Basel History

Basel started life as a Celtic settlement, with the Romans following hot on their heels. Their Basel was known as Augusta Raurica, with building commencing in 44BC, just upstream from today’s city centre, near to the Basel Minister.

By 374AD, the city had become known as Basilia, an important trading hub which got its own bishopric in the 7th century. But it wasn’t all smooth sailing for the young city, with its first outside attack coming in 917 courtesy of the Hungarians. Still licking their wounds, the citizens erected a city wall to keep future invaders away, although it would be badly damaged when a blaze ripped through the city in 1185.

The 1300s weren’t much kinder: an earthquake destroyed much of the city and the Black Death, which swooped across Europe, took thousands of lives. Townsfolk, living in terror and horrified by the seemingly unending deaths, turned on their Jewish neighbours, accusing them of poisoning the wells. In January 1349, 600 Jews were rounded up, tied together and burnt alive in an island hut in the middle of the River Rhine.

Despite being decimated by the Black Death, the city bounced back in its wake, establishing itself as a centre for the fledgling print industry. In 1488, the Schwabe publishing house opened and is still printing books today, while the success of the printer Johann Froben helped make the city the epicentre of the country’s book trade.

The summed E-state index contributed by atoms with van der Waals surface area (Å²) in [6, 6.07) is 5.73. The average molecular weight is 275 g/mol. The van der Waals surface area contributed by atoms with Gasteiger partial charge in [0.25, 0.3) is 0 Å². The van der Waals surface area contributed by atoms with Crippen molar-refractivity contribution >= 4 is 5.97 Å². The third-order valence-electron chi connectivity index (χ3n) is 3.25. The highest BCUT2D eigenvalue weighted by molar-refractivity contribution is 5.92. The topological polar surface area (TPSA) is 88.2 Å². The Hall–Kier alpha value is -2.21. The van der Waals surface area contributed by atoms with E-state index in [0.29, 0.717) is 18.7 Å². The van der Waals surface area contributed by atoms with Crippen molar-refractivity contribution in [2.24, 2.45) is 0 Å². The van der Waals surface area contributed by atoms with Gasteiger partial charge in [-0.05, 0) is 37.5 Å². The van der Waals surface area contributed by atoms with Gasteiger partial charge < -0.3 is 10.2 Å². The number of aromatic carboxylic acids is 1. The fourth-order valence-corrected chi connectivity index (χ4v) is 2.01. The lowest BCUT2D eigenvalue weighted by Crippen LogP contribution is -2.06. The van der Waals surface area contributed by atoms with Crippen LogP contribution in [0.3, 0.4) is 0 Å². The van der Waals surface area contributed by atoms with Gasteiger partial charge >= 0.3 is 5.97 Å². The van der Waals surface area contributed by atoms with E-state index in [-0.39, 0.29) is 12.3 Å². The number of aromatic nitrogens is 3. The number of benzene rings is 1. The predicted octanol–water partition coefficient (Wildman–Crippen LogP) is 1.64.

The opening of Basel University in 1460 attracted some of the world’s greatest thinkers. Theologian Desiderius Erasmus and philosophers Friedrich Nietzsche and Carl Jung are all among its alumni. Following the Swabian War of 1499, Basel was asked to become the eleventh canton of the Swiss Confederation, joining in 1501.

Not long after, the city joined the rest of Switzerland in becoming Protestant, swiftly establishing itself as a haven for co-religionists fleeing persecution elsewhere. Left untouched by the Napoleonic Wars, Basel also benefited from Swiss neutrality during both World Wars. Today, it remains a hub for literature – and possesses some of the most well-preserved mediaeval buildings in Europe.

Did you know?
• De humani corporis fabrica, the first book ever written on human anatomy, was published in Basel in 1543.
• In 1471 the city of Basel found a chicken, passing for a rooster, guilty of laying a egg ‘in defiance of natural law.’ It was burnt at the stake.
• Psychedelic drug LSD was invented in Basel by Swiss chemist Albert Hofmann in 1938.

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